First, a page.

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As a child of the 80s and 90s, music videos were a huge part of my pop culture experience and the one thing that always stuck out at me were when these videos used animation. It was often experimental and boundary pushing but for my young mind it was worlds colliding.
This segment was used in episode #138 of the RubberOnion Animation Podcast (click to listen to the entire episode)! To the list! Starting with...
"Opposites Attract" by Paula Abdul (1989)
Forever Your Girl, #1 albumfour #1 singles 7 times Platinum
Before being on shows like "American Idol," "The X-Factor," and "So You Think You Can Dance," Paula Abdul was a pop star. She started off strong with her debut album which was a on Billboard, had and eventually went in the U.S. alone. The music video for one of those #1 singles is "Opposites Attract" and won a Grammy for "Best Short Form Music Video"...MC Skat Kat Romany Malco Derrick 'Delite' Stevens Anchors Aweigh Tom and Jerry )
... it also features a dancing cat. The music video features the cartoon character , voiced by The Wild Pair (Bruce DeShazer and Marvin Gunn) and a rap segment by and even another rap by for the "Street mix" (no, I'm not kidding). There's a Gene Kelly film called , where Kelly dances with Jerry (meaning, from ... apparently this was the inspiration for MC Skat Kat.
The animation was done by members who worked at Disney outside of work hours and the sequences were directed by Chris Bailey (the upcoming Blazing Samurai). Believe it or not, MC Skat Kat would live on in The Adventures of MC Skat Kat and the Stray Mob. It wasn't the first time that an animated character had been created for the purpose of being a musical performer but it's one of the weirdest.
"Money for Nothing" by Dire Straits (1985)
It’s widely accepted as the first depiction of CGI humans characters in pop culture history. Amazingly, lead guitarist Mark Knopfler was unimpressed with the concept and originally refused to make it. According to legend it was girlfriend who finally convinced him to follow-through with the project. After initially turning down the idea of a music video he was being pitched again and his girlfriend at the time, who was in the room, said "He's absolutely right. There aren't enough interesting videos on MTV, and that sounds like a brilliant idea." The animation itself was created using a Bosch FGS-4000 and Quantel Paintbox system by Ian Pearson and Gavin Blair. Those two animators then founded a studio called Mainframe Entertainment... today it's called Rainmaker Entertainment, best known for their TV-series ReBoot.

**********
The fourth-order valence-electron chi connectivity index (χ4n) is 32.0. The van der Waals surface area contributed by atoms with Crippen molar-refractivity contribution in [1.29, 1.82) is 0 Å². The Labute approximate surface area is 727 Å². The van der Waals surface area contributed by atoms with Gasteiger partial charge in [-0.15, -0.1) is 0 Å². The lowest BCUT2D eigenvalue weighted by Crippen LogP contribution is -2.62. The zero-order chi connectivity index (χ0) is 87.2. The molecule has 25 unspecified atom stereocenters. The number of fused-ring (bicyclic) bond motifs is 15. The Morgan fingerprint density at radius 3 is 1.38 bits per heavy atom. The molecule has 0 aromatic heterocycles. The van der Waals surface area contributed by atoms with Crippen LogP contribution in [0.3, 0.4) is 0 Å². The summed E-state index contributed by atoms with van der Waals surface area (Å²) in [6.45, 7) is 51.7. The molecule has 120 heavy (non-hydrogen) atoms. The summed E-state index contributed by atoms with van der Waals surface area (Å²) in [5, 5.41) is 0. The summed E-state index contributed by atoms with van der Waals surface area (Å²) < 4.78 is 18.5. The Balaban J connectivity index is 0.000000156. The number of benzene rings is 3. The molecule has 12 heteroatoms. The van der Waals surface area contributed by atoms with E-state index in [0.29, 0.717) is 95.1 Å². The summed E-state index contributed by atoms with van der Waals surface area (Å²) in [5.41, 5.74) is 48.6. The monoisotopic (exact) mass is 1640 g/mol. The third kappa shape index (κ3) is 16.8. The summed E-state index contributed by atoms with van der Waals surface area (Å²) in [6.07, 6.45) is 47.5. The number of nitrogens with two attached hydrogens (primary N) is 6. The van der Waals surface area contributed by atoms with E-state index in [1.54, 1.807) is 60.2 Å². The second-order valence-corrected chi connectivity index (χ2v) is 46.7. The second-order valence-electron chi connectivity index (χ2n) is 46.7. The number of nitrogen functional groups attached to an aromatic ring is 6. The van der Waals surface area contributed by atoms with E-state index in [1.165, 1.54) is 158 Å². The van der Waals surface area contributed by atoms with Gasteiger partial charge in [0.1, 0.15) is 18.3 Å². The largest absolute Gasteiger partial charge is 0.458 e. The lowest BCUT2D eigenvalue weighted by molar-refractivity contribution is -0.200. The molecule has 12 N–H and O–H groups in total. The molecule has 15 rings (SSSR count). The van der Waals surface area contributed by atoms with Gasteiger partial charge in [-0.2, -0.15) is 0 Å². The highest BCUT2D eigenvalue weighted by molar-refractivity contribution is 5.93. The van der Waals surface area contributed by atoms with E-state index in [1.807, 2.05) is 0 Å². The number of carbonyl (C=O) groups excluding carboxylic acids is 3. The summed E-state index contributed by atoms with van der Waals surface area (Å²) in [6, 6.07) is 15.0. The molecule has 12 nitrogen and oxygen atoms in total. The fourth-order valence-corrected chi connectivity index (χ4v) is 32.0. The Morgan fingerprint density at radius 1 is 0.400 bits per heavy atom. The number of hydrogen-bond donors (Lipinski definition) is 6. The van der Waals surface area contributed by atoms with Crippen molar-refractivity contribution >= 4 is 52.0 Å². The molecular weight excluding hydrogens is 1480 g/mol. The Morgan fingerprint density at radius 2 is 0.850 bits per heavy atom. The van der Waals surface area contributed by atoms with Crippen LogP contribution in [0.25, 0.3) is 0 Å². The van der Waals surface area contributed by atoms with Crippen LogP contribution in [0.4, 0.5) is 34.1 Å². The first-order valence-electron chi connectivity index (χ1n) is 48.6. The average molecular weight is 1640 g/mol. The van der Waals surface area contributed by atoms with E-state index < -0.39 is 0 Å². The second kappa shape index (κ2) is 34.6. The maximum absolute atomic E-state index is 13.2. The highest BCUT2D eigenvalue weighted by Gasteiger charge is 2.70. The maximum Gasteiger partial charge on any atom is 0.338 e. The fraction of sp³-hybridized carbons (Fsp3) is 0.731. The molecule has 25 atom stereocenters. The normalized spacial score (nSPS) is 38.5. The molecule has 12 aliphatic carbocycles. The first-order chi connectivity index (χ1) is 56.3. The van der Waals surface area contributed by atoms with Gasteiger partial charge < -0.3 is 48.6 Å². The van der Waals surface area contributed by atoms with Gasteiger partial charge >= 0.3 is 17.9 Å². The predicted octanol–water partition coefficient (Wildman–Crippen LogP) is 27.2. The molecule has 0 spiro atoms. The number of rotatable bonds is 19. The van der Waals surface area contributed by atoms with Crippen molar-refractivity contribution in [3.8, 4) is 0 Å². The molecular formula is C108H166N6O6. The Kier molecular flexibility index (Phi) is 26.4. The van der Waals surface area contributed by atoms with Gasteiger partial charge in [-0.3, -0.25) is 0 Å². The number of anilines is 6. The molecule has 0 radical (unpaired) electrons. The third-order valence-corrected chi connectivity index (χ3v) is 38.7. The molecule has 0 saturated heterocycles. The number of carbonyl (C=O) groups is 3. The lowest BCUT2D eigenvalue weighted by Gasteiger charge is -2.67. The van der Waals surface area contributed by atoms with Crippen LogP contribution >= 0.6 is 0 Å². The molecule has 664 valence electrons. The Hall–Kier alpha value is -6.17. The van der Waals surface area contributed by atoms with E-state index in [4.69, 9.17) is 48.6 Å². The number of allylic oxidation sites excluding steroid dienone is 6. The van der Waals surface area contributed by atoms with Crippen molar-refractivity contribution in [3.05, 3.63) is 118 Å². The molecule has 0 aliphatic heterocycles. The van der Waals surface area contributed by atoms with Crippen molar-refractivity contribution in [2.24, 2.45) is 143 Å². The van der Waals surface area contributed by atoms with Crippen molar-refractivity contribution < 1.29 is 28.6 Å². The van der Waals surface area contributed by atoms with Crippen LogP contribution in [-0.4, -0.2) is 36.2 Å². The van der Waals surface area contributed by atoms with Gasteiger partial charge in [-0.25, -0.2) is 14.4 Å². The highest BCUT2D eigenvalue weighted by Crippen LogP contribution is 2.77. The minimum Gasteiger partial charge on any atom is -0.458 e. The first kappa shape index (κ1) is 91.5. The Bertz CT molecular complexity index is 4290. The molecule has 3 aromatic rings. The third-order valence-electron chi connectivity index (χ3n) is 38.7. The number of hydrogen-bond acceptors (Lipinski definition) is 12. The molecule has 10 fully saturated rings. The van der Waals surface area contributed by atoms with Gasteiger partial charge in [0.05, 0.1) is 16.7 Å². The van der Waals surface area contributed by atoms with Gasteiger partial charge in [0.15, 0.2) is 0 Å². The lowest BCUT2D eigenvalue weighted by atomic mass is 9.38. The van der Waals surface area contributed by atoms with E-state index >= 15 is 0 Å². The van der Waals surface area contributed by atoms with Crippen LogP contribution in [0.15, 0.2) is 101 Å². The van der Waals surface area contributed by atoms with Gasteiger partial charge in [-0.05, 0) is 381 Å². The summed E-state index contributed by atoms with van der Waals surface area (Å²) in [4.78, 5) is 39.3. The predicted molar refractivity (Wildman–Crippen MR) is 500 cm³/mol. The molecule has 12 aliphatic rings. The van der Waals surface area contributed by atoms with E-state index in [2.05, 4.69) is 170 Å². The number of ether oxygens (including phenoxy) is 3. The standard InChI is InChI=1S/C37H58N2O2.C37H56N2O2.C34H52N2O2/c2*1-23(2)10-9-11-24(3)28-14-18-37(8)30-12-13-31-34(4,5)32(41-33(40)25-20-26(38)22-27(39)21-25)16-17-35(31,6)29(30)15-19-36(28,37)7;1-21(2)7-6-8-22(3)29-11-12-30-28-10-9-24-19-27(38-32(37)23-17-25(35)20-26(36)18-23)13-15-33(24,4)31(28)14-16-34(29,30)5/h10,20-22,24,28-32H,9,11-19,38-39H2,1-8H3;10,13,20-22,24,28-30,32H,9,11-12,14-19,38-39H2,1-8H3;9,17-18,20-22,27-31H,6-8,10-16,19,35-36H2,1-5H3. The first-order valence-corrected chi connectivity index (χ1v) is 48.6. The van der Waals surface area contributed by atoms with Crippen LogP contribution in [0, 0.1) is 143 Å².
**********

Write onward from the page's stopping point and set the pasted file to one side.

Dire Straits was also shown on stage with bright neon-colored rotoscoping over parts of the footage just to make absolutely sure that nobody was confused about what decade this was. The music video won "Video of the Year" at the third annual MTV Video Music Awards in 1986... it was just that good. But I think its highest honor was that both the song and video were parodied in "Weird Al" Yankovic's film UHF (1989).
Incidentally, though Mark Knopfler initially wanted nothing to do with his own music video, apparently one "stipulation" given to "Weird Al" Yankovic to make the song was that Mark got to play his guitar line on the track himself (and fellow Dire Straits member Guy Fletcher performed keyboards as well). So either he came around to the idea, or "Weird Al" is insanely charming... I'm going with the latter
"Clint Eastwood" by Gorillaz